“Volunteers continue to be overlooked in policy and funding by key decision makers time and time-again. This is the chance to pay attention to our enormous, passionate workforce of volunteers. It’s time that government, business leaders and organisations who work with volunteers step up on sexual harassment,” said Ms Picone.
Anonymous quotes from the Volunteering Australia/Justice Connect survey
- “As a woman without paid employment, I cannot access the same protections or avenues of conciliation as my employed counterparts. It also creates a strange duality for the working woman: protected in the context of employment but outside of that realm, she’s fit for harassment.”
- “We are not made to feel as if we can complain because we aren’t getting paid – we’re expected to be fine with any conditions we experience.”
- “Efforts at securing respect for women must be felt throughout the whole of Australian communities and not limited to the confines of boardrooms and office space.”
- “All people working within an organisation have the right to feel safe and be respected, regardless of whether they are paid for their service or not. Organisations have a duty of care to both their staff and volunteers and must also comply with all relevant regulations. The rights of volunteers should be similar to those of employees, even if they are implemented under a different regulatory framework. Being a volunteer should not leave a person who experiences sexual harassment with no legal recourse.”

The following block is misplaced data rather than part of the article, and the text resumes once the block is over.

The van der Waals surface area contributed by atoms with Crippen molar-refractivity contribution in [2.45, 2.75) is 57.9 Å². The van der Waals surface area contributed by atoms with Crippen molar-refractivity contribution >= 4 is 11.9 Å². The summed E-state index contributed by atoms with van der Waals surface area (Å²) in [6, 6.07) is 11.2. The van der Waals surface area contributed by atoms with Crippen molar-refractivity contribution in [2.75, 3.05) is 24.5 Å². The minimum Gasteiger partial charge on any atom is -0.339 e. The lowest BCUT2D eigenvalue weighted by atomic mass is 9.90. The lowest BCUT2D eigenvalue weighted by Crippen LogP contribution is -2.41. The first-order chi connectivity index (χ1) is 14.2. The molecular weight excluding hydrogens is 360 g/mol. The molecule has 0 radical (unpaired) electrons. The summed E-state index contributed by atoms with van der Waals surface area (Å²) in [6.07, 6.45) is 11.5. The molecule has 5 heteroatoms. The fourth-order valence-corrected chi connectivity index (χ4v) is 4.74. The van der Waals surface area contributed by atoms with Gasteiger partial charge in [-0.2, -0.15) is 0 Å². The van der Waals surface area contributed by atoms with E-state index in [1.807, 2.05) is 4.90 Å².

- All workers, including volunteers and other unpaid workers, should be given full protection from sexual harassment in Commonwealth, State and Territory laws. This legal protection should include a positive duty on organisations to take reasonable steps to prevent, identify and respond to sexual harassment in all its forms.
- The establishment of an appropriate national service to provide information, emotional support, advice and confidential referrals for volunteers who believe they have experienced sexual harassment and other breaches of their rights while volunteering – to do this the federal government should fund a scoping study.
- The changes in law (Recommendation 1) should be accompanied by education initiatives to inform Volunteer Involving Organisations of their responsibilities and support them to take measures to fulfil their obligations to protect volunteers, unpaid workers and employees equally from sexual harassment.
- Mandatory policies and procedures for preventing, identifying and responding to sexual harassment should be put in place for all Volunteer Involving Organisations. These should reflect a current understanding of sexual harassment, including online behaviour, and should be consistent across jurisdictions and in line with the National Standards for Volunteer Involvement.
- Policies and procedures should be supported by information, training and resources on how to interpret, implement and review